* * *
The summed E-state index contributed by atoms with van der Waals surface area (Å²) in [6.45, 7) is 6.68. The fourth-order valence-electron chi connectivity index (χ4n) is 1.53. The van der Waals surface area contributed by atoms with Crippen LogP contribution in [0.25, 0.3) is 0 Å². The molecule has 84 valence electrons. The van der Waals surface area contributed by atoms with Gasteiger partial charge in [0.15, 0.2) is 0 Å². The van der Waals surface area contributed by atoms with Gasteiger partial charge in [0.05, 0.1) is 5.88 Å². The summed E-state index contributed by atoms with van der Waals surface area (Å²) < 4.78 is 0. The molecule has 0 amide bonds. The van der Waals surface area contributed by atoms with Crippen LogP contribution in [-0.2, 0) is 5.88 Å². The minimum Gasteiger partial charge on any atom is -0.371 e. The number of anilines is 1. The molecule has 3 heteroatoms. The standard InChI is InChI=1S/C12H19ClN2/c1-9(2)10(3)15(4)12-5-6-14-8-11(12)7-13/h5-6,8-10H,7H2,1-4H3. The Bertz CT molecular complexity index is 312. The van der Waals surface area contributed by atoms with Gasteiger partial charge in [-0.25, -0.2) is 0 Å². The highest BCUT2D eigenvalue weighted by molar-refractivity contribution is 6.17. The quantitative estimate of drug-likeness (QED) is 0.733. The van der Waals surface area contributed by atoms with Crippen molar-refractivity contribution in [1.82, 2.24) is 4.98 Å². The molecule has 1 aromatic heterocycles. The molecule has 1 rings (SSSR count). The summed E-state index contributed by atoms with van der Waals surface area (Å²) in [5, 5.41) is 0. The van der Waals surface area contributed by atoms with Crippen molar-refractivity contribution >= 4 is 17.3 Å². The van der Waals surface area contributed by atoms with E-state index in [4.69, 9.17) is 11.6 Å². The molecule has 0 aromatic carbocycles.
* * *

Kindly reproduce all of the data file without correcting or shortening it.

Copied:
The summed E-state index contributed by atoms with van der Waals surface area (Å²) in [6.45, 7) is 6.68. The fourth-order valence-electron chi connectivity index (χ4n) is 1.53. The van der Waals surface area contributed by atoms with Crippen LogP contribution in [0.25, 0.3) is 0 Å². The molecule has 84 valence electrons. The van der Waals surface area contributed by atoms with Gasteiger partial charge in [0.15, 0.2) is 0 Å². The van der Waals surface area contributed by atoms with Gasteiger partial charge in [0.05, 0.1) is 5.88 Å². The summed E-state index contributed by atoms with van der Waals surface area (Å²) < 4.78 is 0. The molecule has 0 amide bonds. The van der Waals surface area contributed by atoms with Crippen LogP contribution in [-0.2, 0) is 5.88 Å². The minimum Gasteiger partial charge on any atom is -0.371 e. The number of anilines is 1. The molecule has 3 heteroatoms. The standard InChI is InChI=1S/C12H19ClN2/c1-9(2)10(3)15(4)12-5-6-14-8-11(12)7-13/h5-6,8-10H,7H2,1-4H3. The Bertz CT molecular complexity index is 312. The van der Waals surface area contributed by atoms with Gasteiger partial charge in [-0.25, -0.2) is 0 Å². The highest BCUT2D eigenvalue weighted by molar-refractivity contribution is 6.17. The quantitative estimate of drug-likeness (QED) is 0.733. The van der Waals surface area contributed by atoms with Crippen molar-refractivity contribution in [1.82, 2.24) is 4.98 Å². The molecule has 1 aromatic heterocycles. The molecule has 1 rings (SSSR count). The summed E-state index contributed by atoms with van der Waals surface area (Å²) in [5, 5.41) is 0. The van der Waals surface area contributed by atoms with Crippen molar-refractivity contribution >= 4 is 17.3 Å². The van der Waals surface area contributed by atoms with E-state index in [4.69, 9.17) is 11.6 Å². The molecule has 0 aromatic carbocycles.